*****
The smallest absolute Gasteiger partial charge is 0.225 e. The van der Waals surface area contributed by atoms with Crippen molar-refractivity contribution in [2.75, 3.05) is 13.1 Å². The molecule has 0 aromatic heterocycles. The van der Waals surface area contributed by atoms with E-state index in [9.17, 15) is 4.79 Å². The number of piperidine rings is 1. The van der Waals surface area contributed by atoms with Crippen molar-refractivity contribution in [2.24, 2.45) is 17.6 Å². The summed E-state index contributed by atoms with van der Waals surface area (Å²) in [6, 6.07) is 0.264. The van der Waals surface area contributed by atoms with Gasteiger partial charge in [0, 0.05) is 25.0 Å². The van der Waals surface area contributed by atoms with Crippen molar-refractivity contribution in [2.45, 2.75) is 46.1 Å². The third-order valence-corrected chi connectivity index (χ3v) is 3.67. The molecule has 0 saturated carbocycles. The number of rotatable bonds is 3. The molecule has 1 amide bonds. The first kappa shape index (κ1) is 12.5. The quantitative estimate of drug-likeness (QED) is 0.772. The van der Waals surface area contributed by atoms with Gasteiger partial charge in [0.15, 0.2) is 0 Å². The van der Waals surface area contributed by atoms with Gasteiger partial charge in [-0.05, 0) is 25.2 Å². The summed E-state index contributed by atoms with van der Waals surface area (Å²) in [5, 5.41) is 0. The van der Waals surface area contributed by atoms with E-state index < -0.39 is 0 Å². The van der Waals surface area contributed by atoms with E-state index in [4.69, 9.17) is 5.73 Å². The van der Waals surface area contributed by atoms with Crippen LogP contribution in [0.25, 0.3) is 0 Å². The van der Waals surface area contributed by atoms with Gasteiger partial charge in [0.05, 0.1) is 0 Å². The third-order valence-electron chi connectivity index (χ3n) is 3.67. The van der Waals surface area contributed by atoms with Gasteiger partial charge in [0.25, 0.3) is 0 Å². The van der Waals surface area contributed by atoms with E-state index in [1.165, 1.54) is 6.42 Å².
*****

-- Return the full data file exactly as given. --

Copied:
The smallest absolute Gasteiger partial charge is 0.225 e. The van der Waals surface area contributed by atoms with Crippen molar-refractivity contribution in [2.75, 3.05) is 13.1 Å². The molecule has 0 aromatic heterocycles. The van der Waals surface area contributed by atoms with E-state index in [9.17, 15) is 4.79 Å². The number of piperidine rings is 1. The van der Waals surface area contributed by atoms with Crippen molar-refractivity contribution in [2.24, 2.45) is 17.6 Å². The summed E-state index contributed by atoms with van der Waals surface area (Å²) in [6, 6.07) is 0.264. The van der Waals surface area contributed by atoms with Gasteiger partial charge in [0, 0.05) is 25.0 Å². The van der Waals surface area contributed by atoms with Crippen molar-refractivity contribution in [2.45, 2.75) is 46.1 Å². The third-order valence-corrected chi connectivity index (χ3v) is 3.67. The molecule has 0 saturated carbocycles. The number of rotatable bonds is 3. The molecule has 1 amide bonds. The first kappa shape index (κ1) is 12.5. The quantitative estimate of drug-likeness (QED) is 0.772. The van der Waals surface area contributed by atoms with Gasteiger partial charge in [0.15, 0.2) is 0 Å². The van der Waals surface area contributed by atoms with Gasteiger partial charge in [-0.05, 0) is 25.2 Å². The summed E-state index contributed by atoms with van der Waals surface area (Å²) in [5, 5.41) is 0. The van der Waals surface area contributed by atoms with E-state index < -0.39 is 0 Å². The van der Waals surface area contributed by atoms with E-state index in [4.69, 9.17) is 5.73 Å². The van der Waals surface area contributed by atoms with Crippen LogP contribution in [0.25, 0.3) is 0 Å². The van der Waals surface area contributed by atoms with Gasteiger partial charge in [0.05, 0.1) is 0 Å². The third-order valence-electron chi connectivity index (χ3n) is 3.67. The van der Waals surface area contributed by atoms with Gasteiger partial charge in [0.25, 0.3) is 0 Å². The van der Waals surface area contributed by atoms with E-state index in [1.165, 1.54) is 6.42 Å².